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Death Of Privacy: How Security Cameras Became A Plaything For Russian Hackers

Death Of Privacy: How Security Cameras Became A Plaything For Russian Hackers

Hackers broke into the security cameras in a private clinic in Moscow and secretly sold the opportunity to watch the operating table or examination table for the price of two cups of coffee – Reports BBC Russia.


Obviously, tens of thousands of cameras can be accessed through the internet. Just punch a few buttons and poorly protected devices can be broken. Hospitals, saunas, hotels are the hottest “digital” destination for hackers in Russia; customers of these places, in most cases, are not even aware that they are being watched.

A plastic surgery clinic near the center of Moscow promised visitors security and premium service. Its website proudly announced a stellar customer experience. The clinic provided the following services – cosmetic treatments and operations on almost any part of the body. Apparently, this kind of service attracted voyeurs, who from the beginning of 2017 were spying on the staff and visitors from eight Internet-connected electronic cameras (IP-cameras).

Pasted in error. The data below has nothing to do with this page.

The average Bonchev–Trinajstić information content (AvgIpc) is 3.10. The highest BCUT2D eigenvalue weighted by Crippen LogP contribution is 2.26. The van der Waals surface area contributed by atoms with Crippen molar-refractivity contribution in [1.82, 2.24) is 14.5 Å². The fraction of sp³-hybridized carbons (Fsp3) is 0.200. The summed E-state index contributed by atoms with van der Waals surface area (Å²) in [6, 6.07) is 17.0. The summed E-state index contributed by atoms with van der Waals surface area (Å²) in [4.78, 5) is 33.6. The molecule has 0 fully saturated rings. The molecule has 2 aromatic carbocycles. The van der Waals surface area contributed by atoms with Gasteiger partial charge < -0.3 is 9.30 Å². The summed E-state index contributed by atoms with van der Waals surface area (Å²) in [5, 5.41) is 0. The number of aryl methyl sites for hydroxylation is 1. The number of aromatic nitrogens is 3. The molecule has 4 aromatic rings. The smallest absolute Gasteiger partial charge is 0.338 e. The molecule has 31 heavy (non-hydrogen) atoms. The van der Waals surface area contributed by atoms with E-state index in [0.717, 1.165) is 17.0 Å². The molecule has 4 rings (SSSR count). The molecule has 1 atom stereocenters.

Video and audio from these cameras are stored for three days. One can gain entry, and view, from any device connected to the Internet – just a password is needed.

Access to the cameras was sold by Spree Hacker for 300 Russian Rubles (5$). According to him,  he obtained the passwords from other hackers. He did not admit breaking into the system.

“Now every student can find online tools for hacking IP-based cameras, – says Spree -. Their efficiency is very low, we are using completely different tools that are thousands of times more effective, and there is only us.”

This sort of thing is happening all over the world right now. This is because access to information is a critical currency of power, one which governments would like to control, but hackers nowadays trick governments more and more frequently. They have been called many names from criminals to terrorists… but in the end, a question arises: What is reality, do hackers just break things or force us to fix things and demand something better?


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